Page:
And here’s where Vampirella takes a bit of a hit. Now, to be clear, I don’t think this is a bad portrait at all. Maybe the hair is a little chunky and the eyes can seem a little bulbous from certain angles, but overall, I think it looks good. The paint application here is also especially precise on the lips and eyes. But does it invoke Campbell’s work? Not to me. Maybe there’s a hint of it in there, but not enough to really sell it. As a result, the Vampirella fan in me is quite pleased, while the J. Scott Campbell fan in me is rather disappointed. It’s nowhere near what we’ve seen out of Sideshow’s Abbey Chase or Fairy Tail Statues this past year, and sure those are more expensive pieces, but I’d even point to McFarlane’s Danger Girl figures from many years back as more accurate representations of Campbell’s work. Let’s move on down to the base…

I love this base both in design and execution. The circular dais of stone with sculpted crossbones and skulls supports a mound of dirt with skulls and various other human remains. The paintwork on the bones is excellent and reeks of age and off-colored decay. Her high-heeled boots are perfectly placed on them, triumphant and impossibly sure-footed. If only I could end things there, but here’s where the Quality Control on my statue took a huge and unexpected hit. Check this shit out…

Yeah, this crud is all over the side. At first, I thought it was some kind of intentionally disgusting weathering, but nope, it’s unintentionally disgusting goo. It looks like some kind of grease. It has no real odor. And luckily, based on a small area I tried to clean, it looks like it will come off with a little effort. But… Why? How? What kind of QC allows something like this to go out? How do they miss this and how many statues went out like this? It’s a shame that Dynamite went through all the effort to re-release this statue with improved paint quality only to allow something this obvious and easily avoided to get through. If you flip the statue over, there’s a full plate disclosing the artist, sculptor and the numbering of the piece. And as you can see, more of the goo carried on down here. This bit might be tougher to clean without smudging the numbering, but I’ll likely give it a try. But what a shame!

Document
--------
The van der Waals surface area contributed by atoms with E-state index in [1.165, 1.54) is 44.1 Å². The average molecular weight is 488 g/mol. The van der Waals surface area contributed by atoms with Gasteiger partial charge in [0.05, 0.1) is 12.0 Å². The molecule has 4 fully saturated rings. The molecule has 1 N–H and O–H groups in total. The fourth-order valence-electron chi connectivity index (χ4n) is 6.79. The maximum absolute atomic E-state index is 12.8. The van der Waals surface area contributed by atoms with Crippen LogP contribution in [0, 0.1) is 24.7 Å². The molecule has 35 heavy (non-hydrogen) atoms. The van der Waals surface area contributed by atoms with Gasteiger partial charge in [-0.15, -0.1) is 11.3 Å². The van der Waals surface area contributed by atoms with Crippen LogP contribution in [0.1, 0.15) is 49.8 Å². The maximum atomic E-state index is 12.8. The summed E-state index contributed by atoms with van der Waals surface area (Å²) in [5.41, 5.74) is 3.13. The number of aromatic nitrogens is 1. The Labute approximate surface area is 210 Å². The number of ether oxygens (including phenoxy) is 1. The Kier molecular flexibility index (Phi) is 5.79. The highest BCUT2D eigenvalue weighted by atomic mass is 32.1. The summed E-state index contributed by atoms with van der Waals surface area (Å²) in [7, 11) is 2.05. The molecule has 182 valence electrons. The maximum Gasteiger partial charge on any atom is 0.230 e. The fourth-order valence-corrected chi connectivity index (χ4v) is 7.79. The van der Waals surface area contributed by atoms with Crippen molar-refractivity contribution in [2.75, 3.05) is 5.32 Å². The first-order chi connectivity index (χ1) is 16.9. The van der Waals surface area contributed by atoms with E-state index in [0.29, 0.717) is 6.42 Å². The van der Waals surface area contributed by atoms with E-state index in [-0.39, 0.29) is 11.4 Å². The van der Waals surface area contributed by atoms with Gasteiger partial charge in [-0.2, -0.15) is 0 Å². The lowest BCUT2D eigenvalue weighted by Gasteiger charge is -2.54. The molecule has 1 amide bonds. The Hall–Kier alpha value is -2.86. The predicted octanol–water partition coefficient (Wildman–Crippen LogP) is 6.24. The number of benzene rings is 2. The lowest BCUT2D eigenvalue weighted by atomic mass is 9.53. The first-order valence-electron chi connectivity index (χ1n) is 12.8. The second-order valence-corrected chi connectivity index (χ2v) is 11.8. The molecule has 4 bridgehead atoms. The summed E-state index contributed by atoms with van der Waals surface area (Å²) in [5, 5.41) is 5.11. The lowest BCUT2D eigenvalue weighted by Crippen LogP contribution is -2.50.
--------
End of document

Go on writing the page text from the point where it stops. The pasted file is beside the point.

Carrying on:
Even when the second run of this piece came out, my hesitancy kept me from pulling the trigger. It took a clearance sale at an online retailer and a price of $50, which is around a third of the original selling price. And as it turns out, I’m pretty satisfied with this purchase. I don’t think that would have been the case had I picked it up at the original price, especially not when I have to clean goop off of the base, but all in all, not a bad deal. It’s not as evocative of J. Scott Campbell’s art as I would have liked, but it is a nice representation of Vampirella for my statue shelves. But does it give me the confidence to invest in one of the other Women of Dynamite statues I’ve been looking at? Mmm… not quite. At least not unless another sale comes along.

Marvel Legends (Lizard Wave): Mysterio by Hasbro

I don’t often have a lot of trouble completing waves of Marvel Legends. Sometimes there’s a figure I have to pay a couple more bucks for on Ebay, but between Amazon and local stores, I do alright. And then there’s the goddamn Lizard Wave, which had two figures confounding me since all the way back in April of last year, when I began reviewing this assortment. Well, a few weeks ago I eventually gave in and used some Prime Rewards points to grab Mysterio off of Amazon for a crazy scalper price.